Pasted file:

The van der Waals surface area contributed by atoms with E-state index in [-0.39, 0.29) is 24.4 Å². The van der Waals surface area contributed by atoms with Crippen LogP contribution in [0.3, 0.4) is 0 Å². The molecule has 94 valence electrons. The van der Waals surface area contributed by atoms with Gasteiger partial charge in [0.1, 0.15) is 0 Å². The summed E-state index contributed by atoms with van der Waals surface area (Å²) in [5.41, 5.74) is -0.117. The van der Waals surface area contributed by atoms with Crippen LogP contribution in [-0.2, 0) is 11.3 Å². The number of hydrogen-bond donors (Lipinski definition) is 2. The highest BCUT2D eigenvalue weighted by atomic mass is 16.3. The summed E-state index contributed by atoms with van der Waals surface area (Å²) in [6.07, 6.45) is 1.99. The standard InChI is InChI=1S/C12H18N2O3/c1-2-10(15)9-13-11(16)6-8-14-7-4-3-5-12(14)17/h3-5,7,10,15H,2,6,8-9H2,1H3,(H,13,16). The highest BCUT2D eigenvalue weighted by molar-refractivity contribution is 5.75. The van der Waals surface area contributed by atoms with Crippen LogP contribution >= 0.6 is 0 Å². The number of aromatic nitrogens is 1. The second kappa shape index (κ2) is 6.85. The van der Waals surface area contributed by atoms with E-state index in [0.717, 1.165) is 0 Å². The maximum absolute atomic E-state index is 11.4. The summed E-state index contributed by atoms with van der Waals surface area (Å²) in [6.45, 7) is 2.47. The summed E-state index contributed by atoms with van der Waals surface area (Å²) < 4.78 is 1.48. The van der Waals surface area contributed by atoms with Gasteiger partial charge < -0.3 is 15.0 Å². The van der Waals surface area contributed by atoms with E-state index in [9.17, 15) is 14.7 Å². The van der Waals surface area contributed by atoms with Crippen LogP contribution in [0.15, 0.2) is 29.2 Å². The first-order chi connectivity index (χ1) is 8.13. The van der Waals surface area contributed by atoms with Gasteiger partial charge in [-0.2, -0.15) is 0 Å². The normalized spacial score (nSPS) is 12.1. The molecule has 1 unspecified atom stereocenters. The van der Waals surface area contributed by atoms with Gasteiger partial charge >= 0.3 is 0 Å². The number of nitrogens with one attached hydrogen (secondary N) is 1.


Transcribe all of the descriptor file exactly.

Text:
The van der Waals surface area contributed by atoms with E-state index in [-0.39, 0.29) is 24.4 Å². The van der Waals surface area contributed by atoms with Crippen LogP contribution in [0.3, 0.4) is 0 Å². The molecule has 94 valence electrons. The van der Waals surface area contributed by atoms with Gasteiger partial charge in [0.1, 0.15) is 0 Å². The summed E-state index contributed by atoms with van der Waals surface area (Å²) in [5.41, 5.74) is -0.117. The van der Waals surface area contributed by atoms with Crippen LogP contribution in [-0.2, 0) is 11.3 Å². The number of hydrogen-bond donors (Lipinski definition) is 2. The highest BCUT2D eigenvalue weighted by atomic mass is 16.3. The summed E-state index contributed by atoms with van der Waals surface area (Å²) in [6.07, 6.45) is 1.99. The standard InChI is InChI=1S/C12H18N2O3/c1-2-10(15)9-13-11(16)6-8-14-7-4-3-5-12(14)17/h3-5,7,10,15H,2,6,8-9H2,1H3,(H,13,16). The highest BCUT2D eigenvalue weighted by molar-refractivity contribution is 5.75. The van der Waals surface area contributed by atoms with Crippen LogP contribution >= 0.6 is 0 Å². The number of aromatic nitrogens is 1. The second kappa shape index (κ2) is 6.85. The van der Waals surface area contributed by atoms with E-state index in [0.717, 1.165) is 0 Å². The maximum absolute atomic E-state index is 11.4. The summed E-state index contributed by atoms with van der Waals surface area (Å²) in [6.45, 7) is 2.47. The summed E-state index contributed by atoms with van der Waals surface area (Å²) < 4.78 is 1.48. The van der Waals surface area contributed by atoms with Gasteiger partial charge < -0.3 is 15.0 Å². The van der Waals surface area contributed by atoms with E-state index in [9.17, 15) is 14.7 Å². The van der Waals surface area contributed by atoms with Crippen LogP contribution in [0.15, 0.2) is 29.2 Å². The first-order chi connectivity index (χ1) is 8.13. The van der Waals surface area contributed by atoms with Gasteiger partial charge in [-0.2, -0.15) is 0 Å². The normalized spacial score (nSPS) is 12.1. The molecule has 1 unspecified atom stereocenters. The van der Waals surface area contributed by atoms with Gasteiger partial charge >= 0.3 is 0 Å². The number of nitrogens with one attached hydrogen (secondary N) is 1.